• The Ord River is a 651 km (500 miles) long river in the Kimberley region of Western Australia. The river's catchment covers 55,100 square kilometres (21,274 sq mi). The lower Ord river and the conjunction with Cambridge Gulf create the most northern estuarine environment in Western Australia. The Ord River Irrigation Scheme was built in stages during the 20th century. Australia's largest artificial lake by volume, Lake Argyle was completed in 1972. It has not been economically successful; $1.45 billion has been spent on the Ord Irrigation Scheme for a return of 17 cents on the dollar, and only 260 jobs created. The lower reaches of the river support an important wetland area known as the Ord River Floodplain, a protected area which contains numerous mangrove forests, lagoons, creeks, flats and extensive floodplains. The traditional owners are the Miriwoong Gajerrong peoples who have inhabited the area for thousands of years and knew the Ord river as Goonoonoorrang.. In a letter to the Surveyor General, dated 12 October 1959, Miss Louise Gardiner, Secretary of the Nomenclature Advisory Committee wrote: “’Cununurra’…means ‘Black Soil’. It is the native name for Ord River. Perhaps it may be the native name for any big river, but according to Mary Durack it is definitely the name for the ‘Ord’.”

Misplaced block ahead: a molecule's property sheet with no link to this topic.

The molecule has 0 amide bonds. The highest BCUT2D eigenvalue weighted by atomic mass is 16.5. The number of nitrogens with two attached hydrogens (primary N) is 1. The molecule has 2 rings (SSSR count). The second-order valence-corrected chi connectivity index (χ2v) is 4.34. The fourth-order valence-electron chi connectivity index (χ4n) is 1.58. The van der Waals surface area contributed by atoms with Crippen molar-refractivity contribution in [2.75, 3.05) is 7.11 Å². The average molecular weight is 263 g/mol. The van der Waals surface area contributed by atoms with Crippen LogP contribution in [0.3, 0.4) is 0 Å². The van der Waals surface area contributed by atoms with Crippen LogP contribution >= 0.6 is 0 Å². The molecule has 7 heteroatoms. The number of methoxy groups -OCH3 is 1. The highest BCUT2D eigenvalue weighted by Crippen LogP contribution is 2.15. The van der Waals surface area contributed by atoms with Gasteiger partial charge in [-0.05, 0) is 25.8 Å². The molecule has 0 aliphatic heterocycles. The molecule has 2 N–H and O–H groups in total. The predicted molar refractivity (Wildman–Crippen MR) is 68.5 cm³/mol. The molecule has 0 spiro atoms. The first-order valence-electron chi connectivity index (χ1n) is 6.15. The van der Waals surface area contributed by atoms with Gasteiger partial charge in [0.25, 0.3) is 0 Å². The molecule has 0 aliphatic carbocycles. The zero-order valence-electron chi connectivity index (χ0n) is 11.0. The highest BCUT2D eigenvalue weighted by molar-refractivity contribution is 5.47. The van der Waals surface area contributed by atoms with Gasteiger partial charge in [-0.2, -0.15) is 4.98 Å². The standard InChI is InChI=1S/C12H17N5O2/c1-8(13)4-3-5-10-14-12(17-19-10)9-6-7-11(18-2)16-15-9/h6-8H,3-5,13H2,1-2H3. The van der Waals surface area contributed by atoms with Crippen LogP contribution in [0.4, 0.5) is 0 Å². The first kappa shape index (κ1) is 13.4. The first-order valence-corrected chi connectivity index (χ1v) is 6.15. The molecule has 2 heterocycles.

• The Ord River is a 651 km (1 miles) long river in the Kimberley region of Western Australia. The river's catchment covers 55,100 square kilometres (21,274 sq mi). The lower Ord river and the conjunction with Cambridge Gulf create the most northern estuarine environment in Western Australia. The Ord River Irrigation Scheme was built in stages during the 20th century. Australia's largest artificial lake by volume, Lake Argyle was completed in 1972. It has not been economically successful; $1.45 billion has been spent on the Ord Irrigation Scheme for a return of 17 cents on the dollar, and only 260 jobs created. The lower reaches of the river support an important wetland area known as the Ord River Floodplain, a protected area which contains numerous mangrove forests, lagoons, creeks, flats and extensive floodplains. The traditional owners are the Miriwoong Gajerrong peoples who have inhabited the area for thousands of years and knew the Ord river as Goonoonoorrang.. In a letter to the Surveyor General, dated 12 October 1959, Miss Louise Gardiner, Secretary of the Nomenclature Advisory Committee wrote: “’Cununurra’…means ‘Black Soil’. It is the native name for Ord River. Perhaps it may be the native name for any big river, but according to Mary Durack it is definitely the name for the ‘Ord’.”